It was a forgone conclusion that the wedding of Alice Lee Roosevelt to Nicolas Longworth would be the greatest event of its kind in American history. There would be almost three times the number of guests that had seen Nellie Grant married, and the scale of preparations and the level of anticipation were unprecedented. In the days just before the wedding the scramble for tickets became so desperate that the president publicly begged for true friends of the family to help ease the pressure by offering to stay home. Public announcements about the parking of carriages and dictating the protocol for the event were carried as major news items, even though they had no utility for the average reader. It was one great vicarious thrill for the whole nation.

The wedding day in the middle of February turned unseasonably sunny and warm. Thousands of people began gathering early outside the White House. Alice woke calmly and looked out her front window with amusement at the gathering throng, including inventive entrepreneurs hawking souvenirs of the wedding couple. Her stepmother nervously pushed her along, convinced that she would not be ready in time.

Since the East Room could not hold the crowd the Grand Hallway and other state rooms had been cleverly employed to offer attendees a spot to witness the ceremony or at least witness the bride on the president’s arm as she passed by. The anxiety of the guests, negotiating the cumbersome arrival and parking process and the crush to get into the White House amidst alarming rumors that they would be unable to honor all the invitations, led to bouts of near hysteria. One woman fainted, but was revived in time to see the ceremony.  Another fainted and was carried out, missing the whole event.

Alice Roosevelt had served as a bridesmaid five times, including at the wedding of her own cousins, Franklin Delano and Eleanor Roosevelt. At such events she and her girlfriends loved upstaging the bride, which by her accounting had been an easy chore at Eleanor’s wedding.  Having learned such lessons all too well, Alice decided that there would be no bridesmaids and thus no competition at her own wedding. She would be the leading lady in this performance and no one else. There would be twelve military aides and eight ushers, among them U.S. Grant III, Theodore Roosevelt, Jr. and Douglas MacArthur.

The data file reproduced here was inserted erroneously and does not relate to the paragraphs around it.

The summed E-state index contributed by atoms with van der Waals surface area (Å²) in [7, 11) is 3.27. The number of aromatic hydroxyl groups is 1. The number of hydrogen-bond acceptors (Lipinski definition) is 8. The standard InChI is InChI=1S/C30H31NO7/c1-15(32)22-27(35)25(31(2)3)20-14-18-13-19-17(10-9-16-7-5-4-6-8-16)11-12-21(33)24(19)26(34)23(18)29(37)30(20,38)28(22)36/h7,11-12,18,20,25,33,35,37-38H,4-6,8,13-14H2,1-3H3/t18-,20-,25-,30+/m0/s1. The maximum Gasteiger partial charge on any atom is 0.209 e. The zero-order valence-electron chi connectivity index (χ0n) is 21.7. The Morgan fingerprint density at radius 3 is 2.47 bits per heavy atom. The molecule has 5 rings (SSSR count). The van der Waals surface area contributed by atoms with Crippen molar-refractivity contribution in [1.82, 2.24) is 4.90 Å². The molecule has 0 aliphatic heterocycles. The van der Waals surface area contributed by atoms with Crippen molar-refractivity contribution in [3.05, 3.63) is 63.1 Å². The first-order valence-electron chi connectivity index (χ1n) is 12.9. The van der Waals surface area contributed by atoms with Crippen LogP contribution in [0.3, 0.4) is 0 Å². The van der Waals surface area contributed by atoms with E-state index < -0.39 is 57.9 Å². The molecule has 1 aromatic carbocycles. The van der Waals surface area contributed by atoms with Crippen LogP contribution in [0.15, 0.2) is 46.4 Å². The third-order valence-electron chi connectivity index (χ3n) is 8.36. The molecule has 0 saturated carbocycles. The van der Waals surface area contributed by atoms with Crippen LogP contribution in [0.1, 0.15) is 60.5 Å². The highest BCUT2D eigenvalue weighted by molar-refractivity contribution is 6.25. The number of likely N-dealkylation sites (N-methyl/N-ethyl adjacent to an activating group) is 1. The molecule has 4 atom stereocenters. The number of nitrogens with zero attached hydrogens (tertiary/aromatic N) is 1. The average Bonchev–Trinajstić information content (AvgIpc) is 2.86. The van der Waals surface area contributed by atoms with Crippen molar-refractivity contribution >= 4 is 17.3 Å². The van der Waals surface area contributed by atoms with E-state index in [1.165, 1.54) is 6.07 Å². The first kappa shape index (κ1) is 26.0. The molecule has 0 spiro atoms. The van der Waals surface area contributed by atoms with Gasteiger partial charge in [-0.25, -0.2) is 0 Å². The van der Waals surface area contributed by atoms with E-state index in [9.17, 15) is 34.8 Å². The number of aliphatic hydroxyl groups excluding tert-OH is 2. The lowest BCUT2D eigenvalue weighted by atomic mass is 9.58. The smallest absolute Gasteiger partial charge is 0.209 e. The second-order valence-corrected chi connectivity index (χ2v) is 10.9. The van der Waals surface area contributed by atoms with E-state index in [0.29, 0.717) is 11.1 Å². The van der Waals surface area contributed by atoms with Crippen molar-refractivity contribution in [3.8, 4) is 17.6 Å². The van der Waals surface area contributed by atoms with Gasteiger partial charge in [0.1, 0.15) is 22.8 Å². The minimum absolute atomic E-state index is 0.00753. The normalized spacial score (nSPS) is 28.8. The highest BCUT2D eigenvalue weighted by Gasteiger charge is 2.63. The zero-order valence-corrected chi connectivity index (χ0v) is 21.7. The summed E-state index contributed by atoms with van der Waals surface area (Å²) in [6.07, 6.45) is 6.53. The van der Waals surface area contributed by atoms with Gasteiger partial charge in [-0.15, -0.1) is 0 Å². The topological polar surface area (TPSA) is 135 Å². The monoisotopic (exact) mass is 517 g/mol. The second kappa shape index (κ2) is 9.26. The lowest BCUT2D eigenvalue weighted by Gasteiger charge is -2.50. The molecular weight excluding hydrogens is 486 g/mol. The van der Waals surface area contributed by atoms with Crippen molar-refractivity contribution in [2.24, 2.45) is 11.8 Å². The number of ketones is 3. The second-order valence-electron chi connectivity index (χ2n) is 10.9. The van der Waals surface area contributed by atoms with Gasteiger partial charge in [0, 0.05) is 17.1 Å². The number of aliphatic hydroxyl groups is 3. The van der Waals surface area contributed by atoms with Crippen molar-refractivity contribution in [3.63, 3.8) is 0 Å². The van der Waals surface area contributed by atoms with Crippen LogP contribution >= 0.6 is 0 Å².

Alice Lee Roosevelt was a beautiful young lady, as her pictures attest, and on her wedding day she was at her prime.  But there was more. Alice was a personality that projected intimidating power and self confidence.  And this was her proudest moment. She would walk those few seconds on the arm of her father and no one else, no cantankerous stepmother, or sibling, or busy officeholder would share the limelight. There would be Alice and her father, alone, with the whole world watching, but alone. For those few moments Alice would accomplish what few presidential sons would ever do, for a brief moment in time, she would outshine her father right in the middle of his presidency. 

Having anticipated the moment for weeks, the crowd was nevertheless not ready for what was coming and how it would make them feel. The Marine Band broke into a rousing rendition of the grand march from Tannhauser, and Alice and the president suddenly appeared at the end of the Grand Hallway. They had taken the newly installed elevator from the second floor.  At the sight of Alice, her poise, her twinkling eyes, her pompadour hair style with orange blossoms, her stunning wedding dress with its eighteen foot long train of silver brocade, there were audible gasps. She strode through the Hallway toward the East Room on her father’s arm, perfectly relaxed, her confident humor barely suppressed. Some women guests began to openly weep at the sight, overwhelmed by the pure beauty of the moment, saying later that they had never seen anything like it and knew that they would never do so again.  There was no television or radio in those days and yet vicariously the whole world was watching from afar, a fact that seemed to register with many of the invitees who were privileged to see it all with their eyes.